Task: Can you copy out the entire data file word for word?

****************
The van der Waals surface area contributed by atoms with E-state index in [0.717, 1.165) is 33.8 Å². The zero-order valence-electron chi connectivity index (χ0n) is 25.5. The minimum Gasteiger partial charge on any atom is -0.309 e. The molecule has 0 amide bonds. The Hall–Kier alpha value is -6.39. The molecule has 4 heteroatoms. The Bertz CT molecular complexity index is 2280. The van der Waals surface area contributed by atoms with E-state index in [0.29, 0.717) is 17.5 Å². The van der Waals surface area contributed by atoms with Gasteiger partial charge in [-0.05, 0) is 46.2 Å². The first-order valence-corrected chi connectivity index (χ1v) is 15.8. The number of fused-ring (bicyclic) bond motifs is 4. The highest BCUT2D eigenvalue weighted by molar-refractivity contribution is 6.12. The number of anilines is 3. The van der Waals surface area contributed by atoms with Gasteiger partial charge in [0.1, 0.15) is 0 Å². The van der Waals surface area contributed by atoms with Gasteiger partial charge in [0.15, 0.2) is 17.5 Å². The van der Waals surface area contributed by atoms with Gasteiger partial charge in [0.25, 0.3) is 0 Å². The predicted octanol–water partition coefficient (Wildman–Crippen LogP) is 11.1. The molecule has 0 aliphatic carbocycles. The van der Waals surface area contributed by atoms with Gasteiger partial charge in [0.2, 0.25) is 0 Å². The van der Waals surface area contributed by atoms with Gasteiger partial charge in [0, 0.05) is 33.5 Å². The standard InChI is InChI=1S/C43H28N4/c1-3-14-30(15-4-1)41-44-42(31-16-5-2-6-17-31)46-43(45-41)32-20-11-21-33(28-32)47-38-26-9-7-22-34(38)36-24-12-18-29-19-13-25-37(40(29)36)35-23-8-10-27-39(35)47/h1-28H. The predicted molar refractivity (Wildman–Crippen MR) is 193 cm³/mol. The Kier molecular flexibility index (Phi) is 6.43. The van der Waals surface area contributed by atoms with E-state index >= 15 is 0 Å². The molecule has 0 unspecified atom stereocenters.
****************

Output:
The van der Waals surface area contributed by atoms with E-state index in [0.717, 1.165) is 33.8 Å². The zero-order valence-electron chi connectivity index (χ0n) is 25.5. The minimum Gasteiger partial charge on any atom is -0.309 e. The molecule has 0 amide bonds. The Hall–Kier alpha value is -6.39. The molecule has 4 heteroatoms. The Bertz CT molecular complexity index is 2280. The van der Waals surface area contributed by atoms with E-state index in [0.29, 0.717) is 17.5 Å². The van der Waals surface area contributed by atoms with Gasteiger partial charge in [-0.05, 0) is 46.2 Å². The first-order valence-corrected chi connectivity index (χ1v) is 15.8. The number of fused-ring (bicyclic) bond motifs is 4. The highest BCUT2D eigenvalue weighted by molar-refractivity contribution is 6.12. The number of anilines is 3. The van der Waals surface area contributed by atoms with Gasteiger partial charge in [0.1, 0.15) is 0 Å². The van der Waals surface area contributed by atoms with Gasteiger partial charge in [0.15, 0.2) is 17.5 Å². The van der Waals surface area contributed by atoms with Gasteiger partial charge in [0.25, 0.3) is 0 Å². The predicted octanol–water partition coefficient (Wildman–Crippen LogP) is 11.1. The molecule has 0 aliphatic carbocycles. The van der Waals surface area contributed by atoms with Gasteiger partial charge in [0.2, 0.25) is 0 Å². The van der Waals surface area contributed by atoms with Gasteiger partial charge in [0, 0.05) is 33.5 Å². The standard InChI is InChI=1S/C43H28N4/c1-3-14-30(15-4-1)41-44-42(31-16-5-2-6-17-31)46-43(45-41)32-20-11-21-33(28-32)47-38-26-9-7-22-34(38)36-24-12-18-29-19-13-25-37(40(29)36)35-23-8-10-27-39(35)47/h1-28H. The predicted molar refractivity (Wildman–Crippen MR) is 193 cm³/mol. The Kier molecular flexibility index (Phi) is 6.43. The van der Waals surface area contributed by atoms with E-state index >= 15 is 0 Å². The molecule has 0 unspecified atom stereocenters.